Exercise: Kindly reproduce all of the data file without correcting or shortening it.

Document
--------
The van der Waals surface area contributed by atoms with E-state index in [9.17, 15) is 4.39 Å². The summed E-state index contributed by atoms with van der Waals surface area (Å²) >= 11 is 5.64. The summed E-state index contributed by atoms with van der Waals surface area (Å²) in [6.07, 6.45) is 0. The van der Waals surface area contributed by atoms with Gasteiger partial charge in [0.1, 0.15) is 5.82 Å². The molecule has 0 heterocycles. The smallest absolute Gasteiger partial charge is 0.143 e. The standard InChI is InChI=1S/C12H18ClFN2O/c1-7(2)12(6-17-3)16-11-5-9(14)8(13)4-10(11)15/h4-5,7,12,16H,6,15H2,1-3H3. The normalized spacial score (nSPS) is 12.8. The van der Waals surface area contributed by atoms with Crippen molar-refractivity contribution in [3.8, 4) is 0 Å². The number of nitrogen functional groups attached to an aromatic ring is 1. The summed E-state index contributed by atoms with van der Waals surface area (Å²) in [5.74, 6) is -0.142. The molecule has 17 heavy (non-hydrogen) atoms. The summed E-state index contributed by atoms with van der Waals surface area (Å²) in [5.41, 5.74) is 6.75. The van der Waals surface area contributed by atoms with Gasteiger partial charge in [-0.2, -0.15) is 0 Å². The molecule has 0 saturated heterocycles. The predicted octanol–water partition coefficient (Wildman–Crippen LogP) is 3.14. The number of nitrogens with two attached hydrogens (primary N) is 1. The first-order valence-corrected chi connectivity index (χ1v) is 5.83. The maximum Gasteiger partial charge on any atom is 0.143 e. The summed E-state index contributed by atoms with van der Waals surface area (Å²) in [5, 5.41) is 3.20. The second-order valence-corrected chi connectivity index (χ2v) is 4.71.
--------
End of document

The van der Waals surface area contributed by atoms with E-state index in [9.17, 15) is 4.39 Å². The summed E-state index contributed by atoms with van der Waals surface area (Å²) >= 11 is 5.64. The summed E-state index contributed by atoms with van der Waals surface area (Å²) in [6.07, 6.45) is 0. The van der Waals surface area contributed by atoms with Gasteiger partial charge in [0.1, 0.15) is 5.82 Å². The molecule has 0 heterocycles. The smallest absolute Gasteiger partial charge is 0.143 e. The standard InChI is InChI=1S/C12H18ClFN2O/c1-7(2)12(6-17-3)16-11-5-9(14)8(13)4-10(11)15/h4-5,7,12,16H,6,15H2,1-3H3. The normalized spacial score (nSPS) is 12.8. The van der Waals surface area contributed by atoms with Crippen molar-refractivity contribution in [3.8, 4) is 0 Å². The number of nitrogen functional groups attached to an aromatic ring is 1. The summed E-state index contributed by atoms with van der Waals surface area (Å²) in [5.74, 6) is -0.142. The molecule has 17 heavy (non-hydrogen) atoms. The summed E-state index contributed by atoms with van der Waals surface area (Å²) in [5.41, 5.74) is 6.75. The van der Waals surface area contributed by atoms with Gasteiger partial charge in [-0.2, -0.15) is 0 Å². The molecule has 0 saturated heterocycles. The predicted octanol–water partition coefficient (Wildman–Crippen LogP) is 3.14. The number of nitrogens with two attached hydrogens (primary N) is 1. The first-order valence-corrected chi connectivity index (χ1v) is 5.83. The maximum Gasteiger partial charge on any atom is 0.143 e. The summed E-state index contributed by atoms with van der Waals surface area (Å²) in [5, 5.41) is 3.20. The second-order valence-corrected chi connectivity index (χ2v) is 4.71.